What happens to California’s approximately 16,000 legally married gay and lesbian couples should Proposition 8 pass? Thousands of good people will be wounded seriously — not only are their unions potentially torn asunder, they learn how little regard their fellow citzenry has for them and their lives. And in a legal sense, the sky will fall.
If voters next week approve the initiative to ban gay nuptials, legal analysts on both sides of the measure predict that a period of “legal chaos” will ensue, with the legality of same-sex marriages performed between June and November suddenly in doubt.
… Glen Lavy, senior counsel to the Alliance Defense Fund, which is advising proponents of the measure, complained that “what we are going to have is legal chaos.” He faulted the state high court for not suspending implementation of its gay marriage ruling until after the election. “Until it is litigated, every same-sex couple with a marriage license is going to be hanging in limbo,” said Lavy, whose group opposes gay marriage. He said the state high court might rule that couples would retain certain benefits of marriage — such as community property designations for assets acquired during the time the marriage was legal — but would not receive similar benefits in the future.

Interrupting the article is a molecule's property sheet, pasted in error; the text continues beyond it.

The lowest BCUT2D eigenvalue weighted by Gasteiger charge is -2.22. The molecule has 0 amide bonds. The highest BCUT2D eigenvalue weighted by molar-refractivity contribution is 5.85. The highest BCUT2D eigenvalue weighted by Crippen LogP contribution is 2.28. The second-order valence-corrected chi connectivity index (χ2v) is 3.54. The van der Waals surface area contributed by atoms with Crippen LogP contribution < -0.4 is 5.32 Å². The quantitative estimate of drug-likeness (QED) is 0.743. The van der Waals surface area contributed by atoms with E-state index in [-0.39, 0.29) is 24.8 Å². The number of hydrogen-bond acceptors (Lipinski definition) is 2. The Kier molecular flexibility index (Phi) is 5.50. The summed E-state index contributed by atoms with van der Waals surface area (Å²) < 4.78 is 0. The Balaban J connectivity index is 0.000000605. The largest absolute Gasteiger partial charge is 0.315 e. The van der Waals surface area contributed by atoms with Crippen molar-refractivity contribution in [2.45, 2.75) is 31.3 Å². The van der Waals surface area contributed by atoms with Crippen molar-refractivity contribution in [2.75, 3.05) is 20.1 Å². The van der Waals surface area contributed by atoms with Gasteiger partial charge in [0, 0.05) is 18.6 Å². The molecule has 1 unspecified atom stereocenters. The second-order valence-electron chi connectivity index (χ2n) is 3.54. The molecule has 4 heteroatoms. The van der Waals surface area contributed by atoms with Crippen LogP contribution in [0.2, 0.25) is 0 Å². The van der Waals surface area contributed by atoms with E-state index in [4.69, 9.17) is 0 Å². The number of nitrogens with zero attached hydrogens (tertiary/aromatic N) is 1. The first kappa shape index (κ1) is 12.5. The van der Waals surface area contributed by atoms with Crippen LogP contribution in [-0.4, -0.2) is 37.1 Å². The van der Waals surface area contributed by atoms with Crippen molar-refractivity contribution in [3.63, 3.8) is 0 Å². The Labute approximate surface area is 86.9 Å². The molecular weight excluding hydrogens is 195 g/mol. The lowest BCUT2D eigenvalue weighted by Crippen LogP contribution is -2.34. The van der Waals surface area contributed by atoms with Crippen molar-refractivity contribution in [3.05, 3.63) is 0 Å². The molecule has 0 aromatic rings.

Supporters of same-sex marriage have expressed hope that existing marriages would be protected by due process rights or the Contracts Clause of the U.S. Constitution.
But after researching the issue, New York University law professor Kenji Yoshino, who favors same-sex marriage, concluded that the U.S. Constitution would offer few protections to existing gay marriages if Proposition 8 passed.
“My hope going into this was that I would find a smoking gun case that would say those marriages would be protected,” Yoshino said. “I kept looking and looking and looking, and when I couldn’t find one, I was astonished.”
He said the U.S. Supreme Court has repeatedly rejected due-process challenges to retroactive legislation. The Contracts Clause, which prevents states from passing laws that impair contracts, would also offer little protection because the court has ruled that “marriage is not a contract” protected by the clause, he said.
Scholars who believe that the law would uphold existing marriages cite a long tradition of courts making constitutional amendments retroactive only if the authors clearly intended them to be so.
“I would think both under federal and state constitutional principles you can’t have a retroactive application that would result in a removal of what had been recognized and protected as a fundamental right,” said UC Berkeley family law professor Joan Holloway.
UCLA law professor Grace Blumberg agreed, noting that an analogous situation might be cousin marriages. “California allows first cousins to marry and other states don’t,” she said. “Can California then change its law retroactively to destroy those marriages?”
via LA Times: Gay married couples face legal limbo if Prop. 8 passes